Today ends my one week excursion to Mykolas Romeris University in Vilnius, Lithuania, to teach in a human rights program. This was my second trip to the beautiful city, the last time being October 2008 when the State Department sent me here to speak about the presidential elections and American politics.
Lithuania is a beautiful but tiny country of 3,000,000 people with rolling hills and dairy farms that remind me of Wisconsin and upstate New York.. It is one of the three Baltic states along with Latvia and Estonia. It is east of Poland, south of Latvia, and north of Belarus. It is an ancient country dating back 1,000 years when at one time it ruled from the Baltic to the Black seas. It was gobbled up by Germany and Russia, achieving independence in 1918, only to be taken over by Russia during WWII. It endured Russian occupation until its independence in 1991.
Lithuania is now a stable western-European style democracy. It is a member of NATO, the European Union, and the Council of Europe. It is a progressive, free society. Vilnius, the capital, is a stunning city. Once known as the Jerusalem of the North, it had a large thriving Jewish population until Hitler liquidated them. Between Hitler and then the Soviet KGB, Vilnius and Lithuania faced brutal oppression. The Old Town of Vilnius is rich with beautiful old churches and ornate architecture. It is simply a pleasure to walk the streets and see the people.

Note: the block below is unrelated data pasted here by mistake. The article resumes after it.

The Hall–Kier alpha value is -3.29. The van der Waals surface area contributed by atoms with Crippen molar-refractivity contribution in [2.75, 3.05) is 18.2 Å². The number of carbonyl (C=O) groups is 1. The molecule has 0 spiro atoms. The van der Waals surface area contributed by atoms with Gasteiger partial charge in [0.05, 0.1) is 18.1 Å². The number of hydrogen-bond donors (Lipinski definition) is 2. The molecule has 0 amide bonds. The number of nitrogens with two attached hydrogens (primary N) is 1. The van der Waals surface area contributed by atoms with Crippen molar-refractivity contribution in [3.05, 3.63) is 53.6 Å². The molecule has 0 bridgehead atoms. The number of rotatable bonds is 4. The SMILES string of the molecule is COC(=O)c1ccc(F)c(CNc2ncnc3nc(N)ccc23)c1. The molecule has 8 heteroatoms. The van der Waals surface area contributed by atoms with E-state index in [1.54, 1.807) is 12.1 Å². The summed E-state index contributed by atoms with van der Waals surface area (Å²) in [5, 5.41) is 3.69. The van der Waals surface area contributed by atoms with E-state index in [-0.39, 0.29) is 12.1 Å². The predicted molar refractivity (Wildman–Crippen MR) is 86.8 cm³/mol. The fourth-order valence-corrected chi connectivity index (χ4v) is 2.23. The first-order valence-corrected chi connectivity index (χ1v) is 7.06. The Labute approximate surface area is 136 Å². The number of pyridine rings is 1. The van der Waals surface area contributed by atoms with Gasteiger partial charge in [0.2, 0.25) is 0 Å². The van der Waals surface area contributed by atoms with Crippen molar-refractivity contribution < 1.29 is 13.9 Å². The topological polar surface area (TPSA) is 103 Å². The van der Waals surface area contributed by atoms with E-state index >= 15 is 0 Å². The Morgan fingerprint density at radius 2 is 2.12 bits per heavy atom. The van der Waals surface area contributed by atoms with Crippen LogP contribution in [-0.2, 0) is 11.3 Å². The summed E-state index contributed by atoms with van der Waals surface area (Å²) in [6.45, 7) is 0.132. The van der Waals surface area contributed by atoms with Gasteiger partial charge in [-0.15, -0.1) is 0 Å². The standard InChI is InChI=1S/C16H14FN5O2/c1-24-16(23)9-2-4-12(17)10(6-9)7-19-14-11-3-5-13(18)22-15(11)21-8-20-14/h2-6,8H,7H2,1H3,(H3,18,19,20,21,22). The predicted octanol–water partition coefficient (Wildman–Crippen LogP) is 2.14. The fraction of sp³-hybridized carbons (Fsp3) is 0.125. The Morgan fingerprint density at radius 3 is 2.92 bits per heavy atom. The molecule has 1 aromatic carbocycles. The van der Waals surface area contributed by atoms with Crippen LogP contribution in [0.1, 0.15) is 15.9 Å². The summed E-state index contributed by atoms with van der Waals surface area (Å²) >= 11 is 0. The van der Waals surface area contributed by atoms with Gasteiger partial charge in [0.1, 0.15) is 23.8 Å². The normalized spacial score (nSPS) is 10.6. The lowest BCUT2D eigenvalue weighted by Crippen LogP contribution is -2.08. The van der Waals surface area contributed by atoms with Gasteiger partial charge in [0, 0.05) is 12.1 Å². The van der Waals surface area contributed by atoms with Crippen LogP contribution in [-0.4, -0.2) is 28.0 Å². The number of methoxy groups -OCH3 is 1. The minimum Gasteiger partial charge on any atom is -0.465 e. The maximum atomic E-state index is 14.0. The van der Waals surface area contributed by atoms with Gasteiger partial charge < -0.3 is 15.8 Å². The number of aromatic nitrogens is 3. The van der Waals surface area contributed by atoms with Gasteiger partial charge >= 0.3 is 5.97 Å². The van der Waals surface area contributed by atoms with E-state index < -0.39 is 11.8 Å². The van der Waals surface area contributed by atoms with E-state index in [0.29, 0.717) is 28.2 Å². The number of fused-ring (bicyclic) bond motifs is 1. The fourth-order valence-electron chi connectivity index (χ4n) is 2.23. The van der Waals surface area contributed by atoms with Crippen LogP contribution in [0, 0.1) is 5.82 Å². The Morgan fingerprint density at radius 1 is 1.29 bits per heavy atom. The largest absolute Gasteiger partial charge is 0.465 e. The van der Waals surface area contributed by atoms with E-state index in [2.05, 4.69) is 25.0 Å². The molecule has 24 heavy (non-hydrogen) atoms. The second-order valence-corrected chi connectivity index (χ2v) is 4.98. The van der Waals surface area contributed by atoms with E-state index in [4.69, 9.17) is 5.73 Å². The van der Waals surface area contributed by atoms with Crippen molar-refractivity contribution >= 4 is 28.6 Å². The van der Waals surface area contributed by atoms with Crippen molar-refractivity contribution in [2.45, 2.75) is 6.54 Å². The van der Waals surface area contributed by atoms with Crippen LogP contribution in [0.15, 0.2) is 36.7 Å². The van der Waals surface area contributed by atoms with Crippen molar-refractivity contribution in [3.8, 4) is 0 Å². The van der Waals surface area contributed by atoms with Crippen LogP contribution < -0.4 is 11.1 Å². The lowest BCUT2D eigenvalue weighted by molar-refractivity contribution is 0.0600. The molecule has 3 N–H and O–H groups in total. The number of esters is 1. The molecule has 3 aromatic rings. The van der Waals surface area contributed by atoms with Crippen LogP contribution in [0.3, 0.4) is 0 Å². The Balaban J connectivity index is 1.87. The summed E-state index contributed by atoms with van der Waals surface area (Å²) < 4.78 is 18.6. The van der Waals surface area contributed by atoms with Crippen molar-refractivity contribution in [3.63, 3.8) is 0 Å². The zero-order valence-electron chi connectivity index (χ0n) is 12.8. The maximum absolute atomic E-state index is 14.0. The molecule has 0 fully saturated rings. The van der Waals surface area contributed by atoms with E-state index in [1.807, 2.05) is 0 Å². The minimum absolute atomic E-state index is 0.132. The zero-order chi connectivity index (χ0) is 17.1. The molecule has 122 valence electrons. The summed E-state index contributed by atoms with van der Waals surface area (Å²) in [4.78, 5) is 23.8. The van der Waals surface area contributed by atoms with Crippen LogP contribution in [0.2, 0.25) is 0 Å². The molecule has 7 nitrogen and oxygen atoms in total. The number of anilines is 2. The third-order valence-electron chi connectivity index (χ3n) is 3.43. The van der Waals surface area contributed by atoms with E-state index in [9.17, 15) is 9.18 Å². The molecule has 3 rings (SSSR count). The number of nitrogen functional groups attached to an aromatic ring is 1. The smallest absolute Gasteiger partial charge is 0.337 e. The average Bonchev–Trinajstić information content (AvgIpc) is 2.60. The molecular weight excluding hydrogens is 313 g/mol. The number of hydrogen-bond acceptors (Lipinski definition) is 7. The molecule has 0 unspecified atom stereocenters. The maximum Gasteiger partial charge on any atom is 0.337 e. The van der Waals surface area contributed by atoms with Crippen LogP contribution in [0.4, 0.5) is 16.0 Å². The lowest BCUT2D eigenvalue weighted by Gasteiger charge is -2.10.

Lithuania has been in my heart for years. As an undergraduate I took three semesters of Latin. My teacher was from this country. She was the smartest person I ever met and my all-time favorite professor. Reportedly she knew more than three dozen foreign languages.
After 2008 I was asked to return and teach. I came this summer to join faculty from France and Lithuania to teach students in human rights. The students came from Lithuania, Belarus, France, Ukraine, and the United States.
The joy of teaching here is the contact with so many people from around the world. Experiencing their perspectives on America (we are less relevant to them than we think), understanding their struggles, and seeing how different generations view issues such as human rights.
Human rights here are important in a society that had them suppressed for so long. I visited the KGB museum–stood in cells where people were executed. I stood in the spot were executions took place and which, when the Soviets left in the 1990s, they tried to hide by destroying records, painting over blood, and cementing over human bones.
Americans complain about government. They think their liberties are abused. They whine they want change. The protest about taxes and injustice. They need to visit Lithuania. This is a country that is stable and did not shutdown–contrary to what happened in Minnesota.